An in camera submission of materials to rebut defendant’s Franks claim required a hearing. Defendant was entitled to see it and then respond. United States v. Lewis, 2019 U.S. Dist. LEXIS 81937 (E.D. Wis. May 15, 2019). Which begs the question of Franks hearings in the first place: This court spent so much time [or the law clerk did] dealing with the Franks issue after the R&R that it would have been better to have just summarily ordered a Franks hearing and be done with it.
On post-conviction, the court considers the merits of the search claim and whether there was prejudice to the defendant. While the court is troubled by the police handling of the search, on balance, there was probable cause for the search, and the search warrant would have issued anyway. Also, the “two issue” rule applies: defendant’s challenge of one issue of support for the warrant doesn’t undermine another, so no error. Pierce v. State, 2019 Iowa App. LEXIS 513 (May 15, 2019).*
Anthony G. Amsterdam, Perspectives on the Fourth Amendment, 58 Minn. L. Rev. 848 (1974).
Bloomberg Opinion: Don’t Ban Facial-Recognition Technology. Regulate It.
Concerns are understandable. But with rules in place, the benefits will far outweigh the risks.
Probable cause is not “more likely than not.” It was present here. “[A]s the Seventh Circuit has explained, ‘[p]robable cause * * * does not require evidence sufficient to support a conviction, nor even evidence demonstrating that it is more likely than not that the suspect committed a crime. So long as the totality of the circumstances, viewed in a common sense manner, reveals a probability or substantial chance of criminal activity on the suspect’s part, probable cause exists.’ United States v. Angle, 234 F.3d 326, 335 (7th Cir. 2000) (quoting United States v. Sawyer, 224 F.3d 675, 679 (7th Cir. 2000)) (internal quotation marks omitted). Furthermore, ‘issuing judges may draw reasonable inferences about where evidence is likely to be found based on the nature of the evidence and the offense.’ Carroll, 750 F.3d at 703-04. Looking at the totality of the circumstances, the Court concludes that substantial evidence supported Judge Kim’s finding of probable cause. The Court therefore denies Defendant’s motion to suppress for lack of probable cause.” In addition, there was good faith. United States v. Mixon, 2019 U.S. Dist. LEXIS 80480 (N.D. Ill. May 14, 2019).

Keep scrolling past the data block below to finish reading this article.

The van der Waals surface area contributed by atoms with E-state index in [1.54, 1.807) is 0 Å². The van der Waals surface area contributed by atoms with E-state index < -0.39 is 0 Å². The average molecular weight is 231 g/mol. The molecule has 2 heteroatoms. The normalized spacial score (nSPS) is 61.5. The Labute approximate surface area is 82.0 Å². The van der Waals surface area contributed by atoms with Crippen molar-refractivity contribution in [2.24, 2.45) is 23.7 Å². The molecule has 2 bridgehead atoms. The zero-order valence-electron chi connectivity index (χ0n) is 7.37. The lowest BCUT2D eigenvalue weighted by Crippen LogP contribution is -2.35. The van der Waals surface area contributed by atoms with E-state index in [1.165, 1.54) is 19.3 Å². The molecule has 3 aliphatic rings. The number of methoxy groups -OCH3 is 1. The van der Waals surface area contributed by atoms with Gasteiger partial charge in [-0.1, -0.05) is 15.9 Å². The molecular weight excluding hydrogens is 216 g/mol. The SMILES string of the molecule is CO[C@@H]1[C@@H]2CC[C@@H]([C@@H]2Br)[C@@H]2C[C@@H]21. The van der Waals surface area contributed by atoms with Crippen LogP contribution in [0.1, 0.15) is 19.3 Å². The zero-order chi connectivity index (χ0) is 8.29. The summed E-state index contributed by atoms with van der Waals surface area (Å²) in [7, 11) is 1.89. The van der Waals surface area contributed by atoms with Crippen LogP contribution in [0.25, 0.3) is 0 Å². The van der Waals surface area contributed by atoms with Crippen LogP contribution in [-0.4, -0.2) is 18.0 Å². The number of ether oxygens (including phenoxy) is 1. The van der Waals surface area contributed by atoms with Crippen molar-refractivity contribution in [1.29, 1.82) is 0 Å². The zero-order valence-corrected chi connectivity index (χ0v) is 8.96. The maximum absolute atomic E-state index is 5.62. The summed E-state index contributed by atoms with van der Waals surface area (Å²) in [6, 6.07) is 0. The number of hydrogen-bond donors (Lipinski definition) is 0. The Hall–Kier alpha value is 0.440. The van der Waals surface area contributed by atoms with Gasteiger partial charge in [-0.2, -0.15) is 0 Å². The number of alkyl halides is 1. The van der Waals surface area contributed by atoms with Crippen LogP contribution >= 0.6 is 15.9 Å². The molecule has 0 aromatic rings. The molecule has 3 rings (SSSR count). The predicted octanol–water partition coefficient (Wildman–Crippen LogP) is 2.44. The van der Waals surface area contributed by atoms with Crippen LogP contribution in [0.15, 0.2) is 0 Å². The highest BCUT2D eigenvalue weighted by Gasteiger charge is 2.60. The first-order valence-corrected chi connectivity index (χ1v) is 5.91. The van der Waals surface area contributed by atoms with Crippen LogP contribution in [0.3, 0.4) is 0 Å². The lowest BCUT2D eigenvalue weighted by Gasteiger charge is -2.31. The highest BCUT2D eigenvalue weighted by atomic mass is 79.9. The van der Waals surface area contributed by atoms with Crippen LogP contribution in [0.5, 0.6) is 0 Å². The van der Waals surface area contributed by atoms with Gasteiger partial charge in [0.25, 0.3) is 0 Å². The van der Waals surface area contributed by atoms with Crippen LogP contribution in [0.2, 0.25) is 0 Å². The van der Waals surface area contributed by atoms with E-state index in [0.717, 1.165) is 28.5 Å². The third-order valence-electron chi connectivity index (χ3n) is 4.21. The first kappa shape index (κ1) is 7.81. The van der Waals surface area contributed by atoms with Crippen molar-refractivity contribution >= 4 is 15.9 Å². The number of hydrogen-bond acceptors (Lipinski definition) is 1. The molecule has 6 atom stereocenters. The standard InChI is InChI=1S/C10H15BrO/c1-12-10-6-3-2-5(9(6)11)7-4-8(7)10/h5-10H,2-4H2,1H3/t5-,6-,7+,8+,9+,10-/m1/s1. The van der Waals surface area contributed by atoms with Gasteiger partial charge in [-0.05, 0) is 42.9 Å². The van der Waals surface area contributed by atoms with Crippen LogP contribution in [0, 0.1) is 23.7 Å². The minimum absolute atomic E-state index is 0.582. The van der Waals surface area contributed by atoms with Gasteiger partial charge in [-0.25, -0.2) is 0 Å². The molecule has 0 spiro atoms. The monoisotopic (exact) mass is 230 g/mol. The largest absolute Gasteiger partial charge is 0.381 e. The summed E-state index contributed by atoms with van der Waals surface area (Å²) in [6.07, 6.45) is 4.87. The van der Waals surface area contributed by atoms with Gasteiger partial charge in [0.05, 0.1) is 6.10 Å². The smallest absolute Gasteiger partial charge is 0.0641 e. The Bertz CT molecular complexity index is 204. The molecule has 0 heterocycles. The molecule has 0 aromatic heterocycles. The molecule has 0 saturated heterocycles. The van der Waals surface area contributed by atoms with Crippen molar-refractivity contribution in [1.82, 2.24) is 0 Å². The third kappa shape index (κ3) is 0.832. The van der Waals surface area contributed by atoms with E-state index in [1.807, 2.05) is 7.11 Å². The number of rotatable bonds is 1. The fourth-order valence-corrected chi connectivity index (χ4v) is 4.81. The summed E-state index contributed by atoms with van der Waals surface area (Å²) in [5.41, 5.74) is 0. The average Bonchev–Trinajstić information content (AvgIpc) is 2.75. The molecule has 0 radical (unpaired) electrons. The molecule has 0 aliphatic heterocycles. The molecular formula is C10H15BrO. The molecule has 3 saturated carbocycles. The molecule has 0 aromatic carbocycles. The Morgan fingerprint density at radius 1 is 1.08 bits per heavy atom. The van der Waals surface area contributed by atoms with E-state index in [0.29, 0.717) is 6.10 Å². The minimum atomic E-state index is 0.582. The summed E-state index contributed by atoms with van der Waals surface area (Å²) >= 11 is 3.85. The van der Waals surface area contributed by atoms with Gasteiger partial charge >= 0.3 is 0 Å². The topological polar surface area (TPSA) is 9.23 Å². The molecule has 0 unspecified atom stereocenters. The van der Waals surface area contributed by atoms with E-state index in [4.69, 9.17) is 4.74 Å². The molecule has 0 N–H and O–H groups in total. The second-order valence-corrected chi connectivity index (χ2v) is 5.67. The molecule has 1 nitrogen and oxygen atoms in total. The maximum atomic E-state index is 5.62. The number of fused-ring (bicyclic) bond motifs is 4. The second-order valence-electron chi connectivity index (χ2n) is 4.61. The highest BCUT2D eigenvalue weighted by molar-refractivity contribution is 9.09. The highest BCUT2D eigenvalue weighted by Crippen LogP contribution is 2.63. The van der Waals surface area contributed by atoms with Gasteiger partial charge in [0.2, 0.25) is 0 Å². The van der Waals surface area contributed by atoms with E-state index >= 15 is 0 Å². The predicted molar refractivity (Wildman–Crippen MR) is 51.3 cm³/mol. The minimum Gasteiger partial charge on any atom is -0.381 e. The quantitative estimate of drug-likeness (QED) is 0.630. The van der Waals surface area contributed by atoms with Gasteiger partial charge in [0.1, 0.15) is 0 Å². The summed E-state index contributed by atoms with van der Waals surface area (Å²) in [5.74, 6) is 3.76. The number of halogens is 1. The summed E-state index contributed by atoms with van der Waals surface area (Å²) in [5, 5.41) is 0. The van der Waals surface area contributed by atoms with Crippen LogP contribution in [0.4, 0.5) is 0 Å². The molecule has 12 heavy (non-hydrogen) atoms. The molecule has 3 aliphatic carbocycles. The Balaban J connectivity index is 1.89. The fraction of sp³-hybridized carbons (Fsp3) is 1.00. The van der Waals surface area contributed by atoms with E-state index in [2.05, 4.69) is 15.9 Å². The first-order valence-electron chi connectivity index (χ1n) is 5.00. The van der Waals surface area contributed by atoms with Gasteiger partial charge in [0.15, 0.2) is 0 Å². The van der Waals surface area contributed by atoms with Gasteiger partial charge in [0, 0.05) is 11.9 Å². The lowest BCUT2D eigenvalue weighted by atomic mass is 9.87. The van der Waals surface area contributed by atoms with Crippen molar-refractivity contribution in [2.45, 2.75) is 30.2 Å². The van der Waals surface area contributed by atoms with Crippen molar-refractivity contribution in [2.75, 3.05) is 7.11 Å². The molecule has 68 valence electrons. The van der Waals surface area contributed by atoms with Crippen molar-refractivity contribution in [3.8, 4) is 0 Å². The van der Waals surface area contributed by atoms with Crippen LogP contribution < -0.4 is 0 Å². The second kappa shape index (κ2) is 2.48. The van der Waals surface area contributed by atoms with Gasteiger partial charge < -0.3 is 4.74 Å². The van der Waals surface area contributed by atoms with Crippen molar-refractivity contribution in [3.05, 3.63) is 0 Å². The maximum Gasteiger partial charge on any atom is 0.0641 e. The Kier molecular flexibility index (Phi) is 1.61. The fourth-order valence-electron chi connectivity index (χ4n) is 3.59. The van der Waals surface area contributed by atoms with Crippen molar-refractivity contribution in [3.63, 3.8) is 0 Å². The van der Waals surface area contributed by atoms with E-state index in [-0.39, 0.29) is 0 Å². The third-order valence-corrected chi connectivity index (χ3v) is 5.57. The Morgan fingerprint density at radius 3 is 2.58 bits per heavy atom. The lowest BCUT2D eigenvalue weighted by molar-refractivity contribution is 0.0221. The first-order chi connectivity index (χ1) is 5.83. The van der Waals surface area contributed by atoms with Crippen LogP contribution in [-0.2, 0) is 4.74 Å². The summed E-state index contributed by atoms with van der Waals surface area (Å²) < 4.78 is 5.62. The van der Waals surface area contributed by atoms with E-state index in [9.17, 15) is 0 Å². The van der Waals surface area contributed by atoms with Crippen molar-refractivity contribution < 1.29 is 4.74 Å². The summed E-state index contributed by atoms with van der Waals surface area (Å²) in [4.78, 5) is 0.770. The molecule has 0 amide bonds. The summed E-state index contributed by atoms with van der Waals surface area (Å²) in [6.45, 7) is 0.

The search warrant was for a package found right inside the front door. That did not preclude the officers from searching further in the house. Also, a protective sweep incident to execution of the search warrant was proper. Searching inside a shoebox on a dresser under the protective sweep would be inappropriate, but there was a search warrant, and that validated the search. United States v. Green, 2019 U.S. Dist. LEXIS 80528 (W.D. Mo. May 14, 2019).
The jury could conclude that the person who hid the cocaine in the outbuilding as the police approached to execute a search warrant was defendant, and that supports his conviction. United States v. Napolis, 2019 U.S. App. LEXIS 14234 (11th Cir. May 14, 2019).*